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The Residents: The Voice of Midnight

It is in the ways that The Residents have changed the story of "Der Sandmann" that The Voice of Midnight most suffers.

The Residents

The Voice of Midnight

Contributors: Corey Rosen, Gerri Lawler, Carla Fabrizio
Label: Mute
US Release Date: 2007-10-23
UK Release Date: 2007-10-15

Wikipedia, that questionable bastion of Internet information, refers to the current phase of The Residents' career as the "storyteller era", a moniker that has quite a fair amount of legitimacy to it. The Residents have always been a group of artists far more readily than they have ever been a band, content to travel wherever their whims took them on the artistic spectrum, whether it be into the realm of music, film, graphic art, or performance art. Most recently, those whims have been in the direction of a sort of musical theater, largely spoken word flanked by whatever demented backdrop The Residents feel most appropriate, though occasional bouts of singing do make their way into the mix as well.

The Voice of Midnight is the most fully realized version of this approach that The Residents have yet put together, complete with a few fully-realized characters, further characters only implied by the single-sided conversations we hear, and a score that fits the narrated action to a tee.

Despite the professional sound of the release, however, its execution leaves something to be desired. The Voice of Midnight is based on E.T.A. Hoffman's "Der Sandmann", a horror story nearly 200 years old. In some fairly admirable ways, The Residents stay true to Hoffman's story. The one-sided conversations alluded to earlier likely stem from Hoffman's original story's exposition via letters written by the main characters. The letters describe dialogues that happened between the characters writing those letters and others, but in Hoffman's original, we only see the letter-writers' sides of the story. Similarly, when conversations take place over the course of The Voice of Midnight, we only hear the voices of the main characters. Also, despite the apparent modernization of much of Hoffman's story, The Residents leave key plot points intact, allowing for the carryover of much of the symbolism that defined the original.

Unfortunately, it is in the ways that The Residents have changed the story that it most suffers, for The Residents appear to have shifted and augmented "Der Sandmann" for little more than oddity's sake, it seems. Because they're The Residents and have a famous attraction to the imagery of eyeballs, the image of the Sandman himself takes a much larger role in the story. The original tale is one of childhood trauma leading to lifelong madness, with a touch of the surreal thrown in to drive the point home. The Sandman is a symbolic figure in that version, hovering as a symbol of the madness of Nathaniel. The Sandman is a much more sinister and literal presence sprawled all over The Voice of Midnight, with his own lines and motivations; while he may still be playing the part of the demented, twisted side of Nathaniel (actually referred to as "Nate" here), the exposition that this version of him provides dilutes the brilliant subtlety of the original. The eyeball connection is the idea that the Sandman steals the eyeballs of children and feeds them to his beak-billed young, a horrific exaggeration of the old tale that the Sandman sprinkles sand into the eyes of children to help them sleep. The Sandman's fascination with eyeballs appears repeatedly, the only apparent goal of which seems to be because this is a Residents release, and, well, they can.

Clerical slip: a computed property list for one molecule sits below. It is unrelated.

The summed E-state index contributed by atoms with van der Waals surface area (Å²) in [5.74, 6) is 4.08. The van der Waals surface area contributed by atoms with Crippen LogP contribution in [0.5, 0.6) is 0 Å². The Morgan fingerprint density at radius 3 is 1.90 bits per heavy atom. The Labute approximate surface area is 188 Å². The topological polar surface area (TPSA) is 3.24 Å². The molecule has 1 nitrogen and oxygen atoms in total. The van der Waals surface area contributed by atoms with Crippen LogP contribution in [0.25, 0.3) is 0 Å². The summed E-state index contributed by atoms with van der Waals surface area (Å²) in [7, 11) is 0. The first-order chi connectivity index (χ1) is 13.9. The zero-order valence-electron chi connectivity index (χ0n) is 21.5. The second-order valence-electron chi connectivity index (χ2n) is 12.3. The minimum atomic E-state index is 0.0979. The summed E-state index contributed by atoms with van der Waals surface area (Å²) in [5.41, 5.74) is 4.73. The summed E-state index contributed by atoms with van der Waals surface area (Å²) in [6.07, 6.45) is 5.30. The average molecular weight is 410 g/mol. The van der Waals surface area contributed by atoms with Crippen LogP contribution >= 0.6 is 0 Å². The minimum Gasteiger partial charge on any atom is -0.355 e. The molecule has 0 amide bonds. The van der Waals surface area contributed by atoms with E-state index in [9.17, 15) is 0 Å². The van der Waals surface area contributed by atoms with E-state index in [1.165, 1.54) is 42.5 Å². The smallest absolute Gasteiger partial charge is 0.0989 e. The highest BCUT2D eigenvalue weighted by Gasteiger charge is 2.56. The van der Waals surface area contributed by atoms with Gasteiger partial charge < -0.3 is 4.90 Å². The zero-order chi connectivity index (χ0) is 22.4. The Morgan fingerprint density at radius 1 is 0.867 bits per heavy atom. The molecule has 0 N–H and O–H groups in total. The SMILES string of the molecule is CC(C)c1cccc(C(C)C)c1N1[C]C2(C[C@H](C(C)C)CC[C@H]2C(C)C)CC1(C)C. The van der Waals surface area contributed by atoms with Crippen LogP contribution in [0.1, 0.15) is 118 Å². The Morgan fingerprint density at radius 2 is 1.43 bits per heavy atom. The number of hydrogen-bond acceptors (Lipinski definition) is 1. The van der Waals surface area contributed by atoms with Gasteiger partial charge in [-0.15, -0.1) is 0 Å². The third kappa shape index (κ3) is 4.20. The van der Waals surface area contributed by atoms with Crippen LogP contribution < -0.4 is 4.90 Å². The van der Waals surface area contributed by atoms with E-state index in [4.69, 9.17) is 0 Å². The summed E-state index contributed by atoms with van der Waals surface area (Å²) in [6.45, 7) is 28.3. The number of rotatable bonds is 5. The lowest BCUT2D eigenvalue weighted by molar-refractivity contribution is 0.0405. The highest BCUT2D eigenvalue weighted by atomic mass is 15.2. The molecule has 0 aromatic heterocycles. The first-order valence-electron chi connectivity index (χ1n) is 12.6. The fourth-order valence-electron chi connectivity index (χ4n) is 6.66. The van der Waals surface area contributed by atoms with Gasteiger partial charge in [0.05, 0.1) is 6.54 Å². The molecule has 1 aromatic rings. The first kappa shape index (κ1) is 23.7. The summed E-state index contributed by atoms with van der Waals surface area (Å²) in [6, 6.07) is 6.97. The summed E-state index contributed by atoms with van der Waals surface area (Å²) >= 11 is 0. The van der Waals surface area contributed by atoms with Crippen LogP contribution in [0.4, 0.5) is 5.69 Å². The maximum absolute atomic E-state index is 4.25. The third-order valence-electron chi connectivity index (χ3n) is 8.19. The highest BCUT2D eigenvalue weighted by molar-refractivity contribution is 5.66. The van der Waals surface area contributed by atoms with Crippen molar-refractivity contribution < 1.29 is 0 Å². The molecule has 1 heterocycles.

The players do quite well in this radio play setting; the ham-fisted nature of the performances does an effective job of evoking a broadcast straight out of the '40s or '50s, though again, The Residents ruin this mood with music that features heavy distortion, computerized beats, and glitchy touches. If that doesn't ruin it for you, this might: Corey Rosen's "Nate" sounds disturbingly like Patrick Dempsey when he gets angry. Once one starts picturing Patrick Dempsey reciting these lines, the whole production suddenly becomes hard to take seriously. Gerri Lawler's "Claire" does a solid job as the sane side of the relationship, never all that interesting but necessary to counterpoint Nate's madness. The Sandman, for his part, is played by one of The Residents, and he manages a Jim Thirlwell / Tom Waits sort of madness that can't decide between chilling or cheesy. Again, when you can't shake the feeling that The Sandman shouldn't really be given a voice in the first place, it's hard to enjoy his presence no matter who might be evoked by the character providing that voice.

This is a Residents release, granted, and if they didn't walk all over hallowed ground and upset a few people in the process, they undoubtedly would consider their latest work a failure. They've never been all that concerned with pleasing anyone or anything other than their own twisted sense of artistic validity, which is part of what draws people to them. Still, the appeal of The Voice of Midnight will be invisible to anyone other than Residents addicts and students of broadcast radio drama. The story here, for all of the horror and madness going around, is not particularly engaging, and the music is at best disconnected and at worst distracting. While their are a few wonderful moments (the "Beautiful Dreamer" intercession in the eleven-minute suite that is "True Love" sticks out), most of The Voice of Midnight is little more than a dank, depressing mess. Even admirers of The Residents would be advised to proceed with caution.


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